AARP AARP States Texas

Want to Make a Difference in Texas? Volunteer with AARP!

From meeting with their local legislators to writing op-eds on issues affecting older Texans, our volunteers are an invaluable part of AARP’s social mission. 

Currently, AARP Texas has close to 400 volunteers – and we’re always looking for more.

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“We want to provide options for people and we want them to do what they want to do,” said Charles Cascio, an associate state director of outreach and advocacy. “Whether it’s writing, advocating directly with your member of Congress or being active in the community.”

In a recent Texas Bullhorn Facebook Live conversation with Texas State Director Tina Tran, Cascio outlined what volunteering with AARP looks like and how to join our work improving older Texans’ lives.

Cascio, who works in federal advocacy, said he runs a volunteer team of advocates from across the state, educating them on issues and encouraging them to develop relationships with their legislators. 

“Half of the people who work with us as volunteers have never really done advocacy before,” he said. “We provide tips about how and when and what to say in meetings with your legislators.”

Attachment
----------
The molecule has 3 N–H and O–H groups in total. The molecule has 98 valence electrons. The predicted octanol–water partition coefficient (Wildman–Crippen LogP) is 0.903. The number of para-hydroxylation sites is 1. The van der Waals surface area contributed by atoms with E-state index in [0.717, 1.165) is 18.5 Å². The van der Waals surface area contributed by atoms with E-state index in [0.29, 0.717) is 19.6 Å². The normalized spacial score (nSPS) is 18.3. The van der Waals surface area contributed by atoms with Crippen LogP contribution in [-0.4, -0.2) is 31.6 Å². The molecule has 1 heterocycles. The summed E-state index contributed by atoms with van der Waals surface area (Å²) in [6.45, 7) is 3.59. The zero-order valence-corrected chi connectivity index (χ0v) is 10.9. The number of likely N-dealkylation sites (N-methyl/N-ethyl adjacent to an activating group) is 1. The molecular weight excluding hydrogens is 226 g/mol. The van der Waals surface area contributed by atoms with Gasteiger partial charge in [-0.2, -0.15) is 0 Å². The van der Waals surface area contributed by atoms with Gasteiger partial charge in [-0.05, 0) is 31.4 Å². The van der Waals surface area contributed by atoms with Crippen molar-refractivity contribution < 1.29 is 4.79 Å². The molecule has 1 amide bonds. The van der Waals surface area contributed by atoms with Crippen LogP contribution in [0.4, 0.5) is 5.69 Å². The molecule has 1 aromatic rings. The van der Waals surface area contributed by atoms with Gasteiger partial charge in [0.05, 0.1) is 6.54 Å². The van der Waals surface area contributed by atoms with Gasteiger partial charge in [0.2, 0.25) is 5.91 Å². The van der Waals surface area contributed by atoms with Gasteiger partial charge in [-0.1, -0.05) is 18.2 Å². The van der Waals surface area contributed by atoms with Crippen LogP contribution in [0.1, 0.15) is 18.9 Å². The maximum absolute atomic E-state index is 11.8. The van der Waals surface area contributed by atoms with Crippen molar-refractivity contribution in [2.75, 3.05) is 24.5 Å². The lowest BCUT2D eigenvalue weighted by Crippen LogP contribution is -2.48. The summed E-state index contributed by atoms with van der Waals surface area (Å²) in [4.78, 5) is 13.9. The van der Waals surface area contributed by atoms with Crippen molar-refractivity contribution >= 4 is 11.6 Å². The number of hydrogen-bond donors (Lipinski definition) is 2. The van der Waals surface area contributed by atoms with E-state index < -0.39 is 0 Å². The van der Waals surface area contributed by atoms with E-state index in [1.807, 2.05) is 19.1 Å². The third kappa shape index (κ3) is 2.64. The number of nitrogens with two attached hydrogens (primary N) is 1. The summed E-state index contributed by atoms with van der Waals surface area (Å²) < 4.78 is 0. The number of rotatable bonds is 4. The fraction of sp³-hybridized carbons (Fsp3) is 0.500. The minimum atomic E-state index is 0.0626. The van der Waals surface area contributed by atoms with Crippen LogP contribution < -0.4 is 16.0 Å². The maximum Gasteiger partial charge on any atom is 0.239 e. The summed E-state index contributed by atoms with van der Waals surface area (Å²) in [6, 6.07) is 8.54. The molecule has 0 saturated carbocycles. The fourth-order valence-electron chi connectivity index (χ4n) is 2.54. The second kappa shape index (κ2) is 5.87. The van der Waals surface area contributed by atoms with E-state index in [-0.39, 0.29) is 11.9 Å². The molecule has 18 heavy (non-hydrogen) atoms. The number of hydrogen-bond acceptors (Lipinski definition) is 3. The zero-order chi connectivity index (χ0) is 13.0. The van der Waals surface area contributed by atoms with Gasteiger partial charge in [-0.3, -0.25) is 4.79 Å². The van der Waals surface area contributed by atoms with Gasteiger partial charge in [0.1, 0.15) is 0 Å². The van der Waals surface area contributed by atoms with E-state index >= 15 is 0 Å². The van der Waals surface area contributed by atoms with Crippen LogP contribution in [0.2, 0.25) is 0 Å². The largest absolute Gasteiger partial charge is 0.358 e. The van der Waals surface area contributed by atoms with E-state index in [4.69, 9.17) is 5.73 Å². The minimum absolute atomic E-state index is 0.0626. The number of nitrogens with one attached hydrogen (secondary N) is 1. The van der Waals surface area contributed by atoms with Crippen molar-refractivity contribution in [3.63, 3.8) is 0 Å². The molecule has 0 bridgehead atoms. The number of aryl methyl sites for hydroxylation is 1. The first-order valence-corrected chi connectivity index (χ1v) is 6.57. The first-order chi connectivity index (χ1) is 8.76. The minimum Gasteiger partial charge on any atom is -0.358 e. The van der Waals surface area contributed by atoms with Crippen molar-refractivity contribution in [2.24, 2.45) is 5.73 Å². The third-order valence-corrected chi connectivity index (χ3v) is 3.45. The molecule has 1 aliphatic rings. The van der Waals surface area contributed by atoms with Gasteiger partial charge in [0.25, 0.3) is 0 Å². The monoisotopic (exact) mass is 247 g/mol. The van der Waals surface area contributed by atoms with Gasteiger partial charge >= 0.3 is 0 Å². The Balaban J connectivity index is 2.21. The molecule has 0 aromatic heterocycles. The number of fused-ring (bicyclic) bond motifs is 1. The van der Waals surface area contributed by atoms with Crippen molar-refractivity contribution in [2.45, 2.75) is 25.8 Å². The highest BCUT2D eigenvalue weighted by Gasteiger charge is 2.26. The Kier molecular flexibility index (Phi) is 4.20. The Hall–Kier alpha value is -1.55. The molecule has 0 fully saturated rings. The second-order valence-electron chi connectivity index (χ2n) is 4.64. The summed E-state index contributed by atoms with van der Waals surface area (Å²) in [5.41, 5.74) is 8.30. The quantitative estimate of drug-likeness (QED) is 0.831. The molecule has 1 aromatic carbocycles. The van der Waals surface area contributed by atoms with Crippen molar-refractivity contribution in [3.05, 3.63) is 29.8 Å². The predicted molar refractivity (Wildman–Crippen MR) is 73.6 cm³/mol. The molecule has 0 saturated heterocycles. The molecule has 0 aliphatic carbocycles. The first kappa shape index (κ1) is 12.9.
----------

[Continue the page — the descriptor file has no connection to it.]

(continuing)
Cascio says his team meets with their volunteer advocates once a month to provide federal and state updates, and the volunteers enjoy the nonpartisan, polished and specific information they provide. They also appreciate the comraderie with their fellow volunteers in their teams.

“Even the people who are closer to the 50 age range, who are still working, say they view it as a professional development opportunity to hone the skills they have, and be better people in the workforce,” he said.

For those particularly interested in a specific policy area like hunger issues, medical policy or caregiving, having a personal story to share with legislatures is incredibly valuable, Cascio said.

“Our goal is to have this body of volunteers that really reflects Texas,” Tran said, noting that diversity is a priority to represent the population of our state well. 

Because Texas is so expansive – in land and population – Cascio said they’re specifically interested in volunteers from rural areas, but everyone is welcome.

To join our volunteer team, email Cascio stressed he’s happy to plug people into whichever area they’re interested in, even if it’s not advocacy. 

“If you care about making life better for folks 50 and older in Texas we want to welcome you with an open door at any time,” added Tran.

About AARP Texas
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